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How Zelda Turned Her Hobby Into A Business

How Zelda Turned Her Hobby Into A Business
A model wearing Zelda Thomas Paige’s designs
September 09
15:00 2017

Growing up, the women in Zelda Thomas Paige’s life influenced her greatly.

Her mother, grandmother and almost all her aunts sewed. Stitching fabric, thread and other materials together came as natu­rally to her as playing with a toy.

Now with 25 years of experience in the fashion industry, and with milestone achievements like organising the Fiji Red Cross Designer Awards from 1996 to 2002, the designer’s rise to fame has been noth­ing short of meteoric.

Even more admirably, Ms Paige or Zelda as she is known, today tries to mix fashion and entertainment to raise money for the needy.

Fiji Sun spoke to Zelda in an attempt to understand the approach behind her col­ourful career.

Here are the excerpts.


Give us a brief description of yourself?

I have been in the fashion industry, organ­ising fashion shows, for over 25 years.

I had a boutique at the then Tradewinds Hotel where we held numerous fashion shows every week.

Then I joined Tappoos as head of their fashion department for a few years, before I took a break from the whole fashion in­dustry and started again in 2011.

I currently co-ordinate Style Fiji, with my colleague Marlene Vuniwaqa.

Style Fiji is held in Denarau every year. This year Style Fiji is on December 2, at the Sofitel Resort and Spa Grand Ballroom, and is in aid of Cure Kids Fiji.

“We use fashion and entertainment to raise the necessary funds to assist health services in Fiji.

“Working with designers’ year in year out jolted my natural flare for fashion, so Zilda Collection was born.

“It started off as a hobby. Now it’s time to make my hobby pay for itself as a business.

Did you go to school to study designing?

No I didn’t. Designing has always been a natural part of my life.

Tell us a little bit about the work you’ve done with ‘House of Designs Fiji.’

House of Designs Fiji is the name of the Boutique in Nadi which I created with Far­az Ali.

The outlet was designed to House of De­signers in Fiji and stations were set up within the boutique where local designers could showcase their latest innovations.

Due to the heavy road works in Matintar, directly outside the boutique, House of Design is temporarily closed and is cur­rently opened in Suva under the name of RFX boutique in Palm Court, Queensland Arcade Building and is owned and run by Faraz Ali.

What do you think sets you apart from other designers?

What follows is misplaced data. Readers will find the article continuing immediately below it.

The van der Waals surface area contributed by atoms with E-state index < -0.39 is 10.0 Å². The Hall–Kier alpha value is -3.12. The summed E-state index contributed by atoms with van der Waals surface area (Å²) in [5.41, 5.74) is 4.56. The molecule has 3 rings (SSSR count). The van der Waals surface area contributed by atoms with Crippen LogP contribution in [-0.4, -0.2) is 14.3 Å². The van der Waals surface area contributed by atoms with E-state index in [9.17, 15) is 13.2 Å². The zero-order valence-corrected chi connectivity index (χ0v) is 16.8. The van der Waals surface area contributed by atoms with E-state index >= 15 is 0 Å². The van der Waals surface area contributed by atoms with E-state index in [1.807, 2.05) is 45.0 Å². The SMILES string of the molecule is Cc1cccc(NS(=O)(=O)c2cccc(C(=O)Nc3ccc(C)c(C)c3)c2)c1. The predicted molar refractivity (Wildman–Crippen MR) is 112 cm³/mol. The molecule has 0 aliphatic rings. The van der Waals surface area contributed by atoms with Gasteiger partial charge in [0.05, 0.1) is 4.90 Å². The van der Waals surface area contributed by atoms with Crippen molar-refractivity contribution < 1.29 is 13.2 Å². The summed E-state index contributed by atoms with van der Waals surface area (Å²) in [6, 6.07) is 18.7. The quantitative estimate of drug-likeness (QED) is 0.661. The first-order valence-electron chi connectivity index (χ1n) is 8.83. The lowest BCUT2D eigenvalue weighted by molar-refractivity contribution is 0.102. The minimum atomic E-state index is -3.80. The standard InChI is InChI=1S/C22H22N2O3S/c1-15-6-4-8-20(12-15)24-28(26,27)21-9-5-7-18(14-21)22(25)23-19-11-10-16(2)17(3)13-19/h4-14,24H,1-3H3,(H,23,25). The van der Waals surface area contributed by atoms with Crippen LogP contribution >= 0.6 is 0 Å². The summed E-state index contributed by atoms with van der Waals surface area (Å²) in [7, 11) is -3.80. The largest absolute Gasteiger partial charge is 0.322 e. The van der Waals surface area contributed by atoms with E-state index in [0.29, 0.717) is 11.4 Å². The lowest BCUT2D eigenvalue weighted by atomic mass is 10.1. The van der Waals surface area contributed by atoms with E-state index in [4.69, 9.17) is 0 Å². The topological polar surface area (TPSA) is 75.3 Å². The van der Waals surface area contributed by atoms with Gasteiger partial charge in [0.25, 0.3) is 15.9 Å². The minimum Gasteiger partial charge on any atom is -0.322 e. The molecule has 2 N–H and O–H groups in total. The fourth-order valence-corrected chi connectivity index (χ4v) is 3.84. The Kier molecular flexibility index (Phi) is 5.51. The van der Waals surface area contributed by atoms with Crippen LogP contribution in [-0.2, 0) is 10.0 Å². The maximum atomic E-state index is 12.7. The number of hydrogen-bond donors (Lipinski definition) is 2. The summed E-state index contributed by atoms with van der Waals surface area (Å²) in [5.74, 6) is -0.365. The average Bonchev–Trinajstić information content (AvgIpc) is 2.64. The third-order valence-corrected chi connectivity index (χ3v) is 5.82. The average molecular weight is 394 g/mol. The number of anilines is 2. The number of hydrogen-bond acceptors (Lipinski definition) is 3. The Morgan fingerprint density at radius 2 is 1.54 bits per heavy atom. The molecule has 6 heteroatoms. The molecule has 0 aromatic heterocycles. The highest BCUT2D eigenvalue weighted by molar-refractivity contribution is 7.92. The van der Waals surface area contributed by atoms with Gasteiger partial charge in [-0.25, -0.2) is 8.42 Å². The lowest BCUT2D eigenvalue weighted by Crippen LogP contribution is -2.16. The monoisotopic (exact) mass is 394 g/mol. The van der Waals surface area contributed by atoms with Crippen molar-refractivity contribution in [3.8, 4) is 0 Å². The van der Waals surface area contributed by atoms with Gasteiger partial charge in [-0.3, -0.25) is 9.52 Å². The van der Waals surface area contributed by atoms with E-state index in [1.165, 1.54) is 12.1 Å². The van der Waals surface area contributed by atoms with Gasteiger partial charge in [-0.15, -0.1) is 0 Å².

I don’t look at designers in Fiji as competi­tion or to set myself apart.

I believe in team work. A lot of us need to work together to make a difference in the fashion industry in Fiji.

It has been a long road. But stick to your guns. I’ve noticed a change in consumer habits. Women, as well as men, are very supportive of the local designers here in Fiji which is fantastic.

They buy Fijian made and designed first!

What type of clothing do you specialise in, and who are your target customers?

Lounge, resort and evening wear. I would prefer to appeal to all women. There is something for everyone.

How long have you been established for and who are your main market distributors in Fiji and abroad?

As a business, Zilda Collection is five-years-old. I supply boutiques with Morgan­rose, Exotica and Zilda.

The Collection can be found at Samson Lee Fiji boutique in Suva on Butt Street.

You can also find Zilda Collection at Pine­apple Boutique at the Sheraton Fiji Resort and on Port Denarau at the Marina. For ex­ports, personal orders come in from time to time.

Do you only design, or do you sew as well?

I can do both. I also outsource production to seamstresses, tailors and to the smaller

cottage industry factories.

Where do you operate from?

There hasn’t been a need to have a location when most things are outsourced. I am however found most days at the Samson Lee Fiji Boutique in Suva.

There are three designers in-house: Samson Lee, of course, Naina and myself. We offer a one-on-one service to our customers. Everything in the boutique is made in Fiji.

How have you used social media to promote your brand?

Social media is definitely the greatest help. You can tar­get a few thousand people over a few days to promote your brand.

Make sure you have great pictures and use local models or known faces in Fiji to promote your brand. It’s a good place to start.

What have been some of the challenges that you’ve faced in the fashion industry in Fiji?

Fabrics. It is hard to get good quality fabrics in Fiji; tai­lors and seamstresses.

Good quality ones are hard to come by. So once you’ve found a few, create a great relationship with them. Nurture it.

They are an extremely valuable commodity and are cru­cial to your quality of work and reputation in the market as a designer.

What is the long-term plan in designing for you?

It’s to increase supplying outlets within Fiji and to even­tually export during the summer months in respect to the overseas calendar, where my collections are considered ex­clusive and of good quality.

Who do you attribute your success to and who is your greatest inspiration?

My family and friends and other Fiji designers.

What is your advice to other upcoming designers and those wanting to join the fashion industry especially here in Fiji?

It’s not all glamorous. You have to do the hard-yards. Don’t give up. Get up. Keep getting up. Concentrate on quality, the quantity will come.

Your workmanship is a reflection of you, and you are your brand. Turn your garment inside out and have a look. Your quality control to finishing is mandatory

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